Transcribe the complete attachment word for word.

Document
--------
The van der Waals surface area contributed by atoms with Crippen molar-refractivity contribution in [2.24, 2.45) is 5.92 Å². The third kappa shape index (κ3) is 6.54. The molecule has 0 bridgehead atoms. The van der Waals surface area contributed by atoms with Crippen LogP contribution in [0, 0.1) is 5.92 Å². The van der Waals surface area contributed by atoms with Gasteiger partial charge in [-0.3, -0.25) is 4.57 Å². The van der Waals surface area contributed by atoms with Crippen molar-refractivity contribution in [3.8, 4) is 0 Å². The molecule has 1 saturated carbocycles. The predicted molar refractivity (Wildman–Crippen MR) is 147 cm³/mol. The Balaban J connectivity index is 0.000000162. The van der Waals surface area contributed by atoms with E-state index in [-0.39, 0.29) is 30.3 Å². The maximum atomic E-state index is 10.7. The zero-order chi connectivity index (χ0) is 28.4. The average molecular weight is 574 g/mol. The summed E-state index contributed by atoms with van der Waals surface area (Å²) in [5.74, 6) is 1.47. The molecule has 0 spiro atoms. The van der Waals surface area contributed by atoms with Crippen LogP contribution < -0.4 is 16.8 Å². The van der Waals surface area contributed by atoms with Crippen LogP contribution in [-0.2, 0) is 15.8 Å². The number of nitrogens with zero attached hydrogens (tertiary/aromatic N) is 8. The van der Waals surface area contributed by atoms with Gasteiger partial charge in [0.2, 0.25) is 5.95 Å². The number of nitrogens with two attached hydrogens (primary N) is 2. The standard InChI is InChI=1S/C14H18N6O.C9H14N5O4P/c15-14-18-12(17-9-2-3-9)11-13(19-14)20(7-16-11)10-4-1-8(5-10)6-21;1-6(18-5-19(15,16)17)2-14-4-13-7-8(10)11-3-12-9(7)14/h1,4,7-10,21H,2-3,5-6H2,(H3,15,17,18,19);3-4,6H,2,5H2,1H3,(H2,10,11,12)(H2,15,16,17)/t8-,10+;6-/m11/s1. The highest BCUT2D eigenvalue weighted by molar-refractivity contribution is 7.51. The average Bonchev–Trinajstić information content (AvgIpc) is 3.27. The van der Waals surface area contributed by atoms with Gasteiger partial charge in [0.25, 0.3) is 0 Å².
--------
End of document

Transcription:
The van der Waals surface area contributed by atoms with Crippen molar-refractivity contribution in [2.24, 2.45) is 5.92 Å². The third kappa shape index (κ3) is 6.54. The molecule has 0 bridgehead atoms. The van der Waals surface area contributed by atoms with Crippen LogP contribution in [0, 0.1) is 5.92 Å². The van der Waals surface area contributed by atoms with Gasteiger partial charge in [-0.3, -0.25) is 4.57 Å². The van der Waals surface area contributed by atoms with Crippen molar-refractivity contribution in [3.8, 4) is 0 Å². The molecule has 1 saturated carbocycles. The predicted molar refractivity (Wildman–Crippen MR) is 147 cm³/mol. The Balaban J connectivity index is 0.000000162. The van der Waals surface area contributed by atoms with E-state index in [-0.39, 0.29) is 30.3 Å². The maximum atomic E-state index is 10.7. The zero-order chi connectivity index (χ0) is 28.4. The average molecular weight is 574 g/mol. The summed E-state index contributed by atoms with van der Waals surface area (Å²) in [5.74, 6) is 1.47. The molecule has 0 spiro atoms. The van der Waals surface area contributed by atoms with Crippen LogP contribution < -0.4 is 16.8 Å². The van der Waals surface area contributed by atoms with Crippen LogP contribution in [-0.2, 0) is 15.8 Å². The number of nitrogens with zero attached hydrogens (tertiary/aromatic N) is 8. The van der Waals surface area contributed by atoms with Gasteiger partial charge in [0.2, 0.25) is 5.95 Å². The number of nitrogens with two attached hydrogens (primary N) is 2. The standard InChI is InChI=1S/C14H18N6O.C9H14N5O4P/c15-14-18-12(17-9-2-3-9)11-13(19-14)20(7-16-11)10-4-1-8(5-10)6-21;1-6(18-5-19(15,16)17)2-14-4-13-7-8(10)11-3-12-9(7)14/h1,4,7-10,21H,2-3,5-6H2,(H3,15,17,18,19);3-4,6H,2,5H2,1H3,(H2,10,11,12)(H2,15,16,17)/t8-,10+;6-/m11/s1. The highest BCUT2D eigenvalue weighted by molar-refractivity contribution is 7.51. The average Bonchev–Trinajstić information content (AvgIpc) is 3.27. The van der Waals surface area contributed by atoms with Gasteiger partial charge in [0.25, 0.3) is 0 Å².